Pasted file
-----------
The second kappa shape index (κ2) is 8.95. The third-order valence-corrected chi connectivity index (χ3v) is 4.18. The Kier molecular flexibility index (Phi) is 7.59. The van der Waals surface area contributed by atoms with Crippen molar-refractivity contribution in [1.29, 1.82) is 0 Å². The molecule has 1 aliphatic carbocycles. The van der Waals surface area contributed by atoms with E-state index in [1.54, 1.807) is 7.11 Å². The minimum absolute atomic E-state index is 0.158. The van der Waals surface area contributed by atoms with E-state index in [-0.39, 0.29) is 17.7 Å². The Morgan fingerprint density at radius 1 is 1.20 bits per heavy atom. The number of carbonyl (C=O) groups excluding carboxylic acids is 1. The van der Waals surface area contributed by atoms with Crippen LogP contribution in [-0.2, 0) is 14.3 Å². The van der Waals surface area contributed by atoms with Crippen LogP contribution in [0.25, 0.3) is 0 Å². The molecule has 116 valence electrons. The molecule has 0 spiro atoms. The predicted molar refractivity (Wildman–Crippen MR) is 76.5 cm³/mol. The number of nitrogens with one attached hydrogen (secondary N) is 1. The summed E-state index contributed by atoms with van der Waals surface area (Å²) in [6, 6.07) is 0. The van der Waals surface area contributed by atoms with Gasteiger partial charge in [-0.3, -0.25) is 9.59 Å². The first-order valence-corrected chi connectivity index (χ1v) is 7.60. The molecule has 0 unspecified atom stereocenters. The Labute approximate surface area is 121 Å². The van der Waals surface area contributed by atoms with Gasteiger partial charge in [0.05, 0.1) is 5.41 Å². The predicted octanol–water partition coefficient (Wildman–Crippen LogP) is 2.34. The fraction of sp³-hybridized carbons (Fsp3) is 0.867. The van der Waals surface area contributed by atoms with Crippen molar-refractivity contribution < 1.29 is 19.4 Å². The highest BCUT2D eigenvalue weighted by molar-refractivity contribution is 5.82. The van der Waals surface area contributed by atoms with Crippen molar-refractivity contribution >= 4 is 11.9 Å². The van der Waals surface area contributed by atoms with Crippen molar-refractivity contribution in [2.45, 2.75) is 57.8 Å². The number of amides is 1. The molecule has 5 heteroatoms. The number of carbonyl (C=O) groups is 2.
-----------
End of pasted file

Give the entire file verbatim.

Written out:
The second kappa shape index (κ2) is 8.95. The third-order valence-corrected chi connectivity index (χ3v) is 4.18. The Kier molecular flexibility index (Phi) is 7.59. The van der Waals surface area contributed by atoms with Crippen molar-refractivity contribution in [1.29, 1.82) is 0 Å². The molecule has 1 aliphatic carbocycles. The van der Waals surface area contributed by atoms with E-state index in [1.54, 1.807) is 7.11 Å². The minimum absolute atomic E-state index is 0.158. The van der Waals surface area contributed by atoms with E-state index in [-0.39, 0.29) is 17.7 Å². The Morgan fingerprint density at radius 1 is 1.20 bits per heavy atom. The number of carbonyl (C=O) groups excluding carboxylic acids is 1. The van der Waals surface area contributed by atoms with Crippen LogP contribution in [-0.2, 0) is 14.3 Å². The van der Waals surface area contributed by atoms with Crippen LogP contribution in [0.25, 0.3) is 0 Å². The molecule has 116 valence electrons. The molecule has 0 spiro atoms. The predicted molar refractivity (Wildman–Crippen MR) is 76.5 cm³/mol. The number of nitrogens with one attached hydrogen (secondary N) is 1. The summed E-state index contributed by atoms with van der Waals surface area (Å²) in [6, 6.07) is 0. The van der Waals surface area contributed by atoms with Gasteiger partial charge in [-0.3, -0.25) is 9.59 Å². The first-order valence-corrected chi connectivity index (χ1v) is 7.60. The molecule has 0 unspecified atom stereocenters. The Labute approximate surface area is 121 Å². The van der Waals surface area contributed by atoms with Gasteiger partial charge in [0.05, 0.1) is 5.41 Å². The predicted octanol–water partition coefficient (Wildman–Crippen LogP) is 2.34. The fraction of sp³-hybridized carbons (Fsp3) is 0.867. The van der Waals surface area contributed by atoms with Crippen molar-refractivity contribution < 1.29 is 19.4 Å². The highest BCUT2D eigenvalue weighted by molar-refractivity contribution is 5.82. The van der Waals surface area contributed by atoms with Crippen molar-refractivity contribution >= 4 is 11.9 Å². The van der Waals surface area contributed by atoms with Crippen molar-refractivity contribution in [2.45, 2.75) is 57.8 Å². The number of amides is 1. The molecule has 5 heteroatoms. The number of carbonyl (C=O) groups is 2.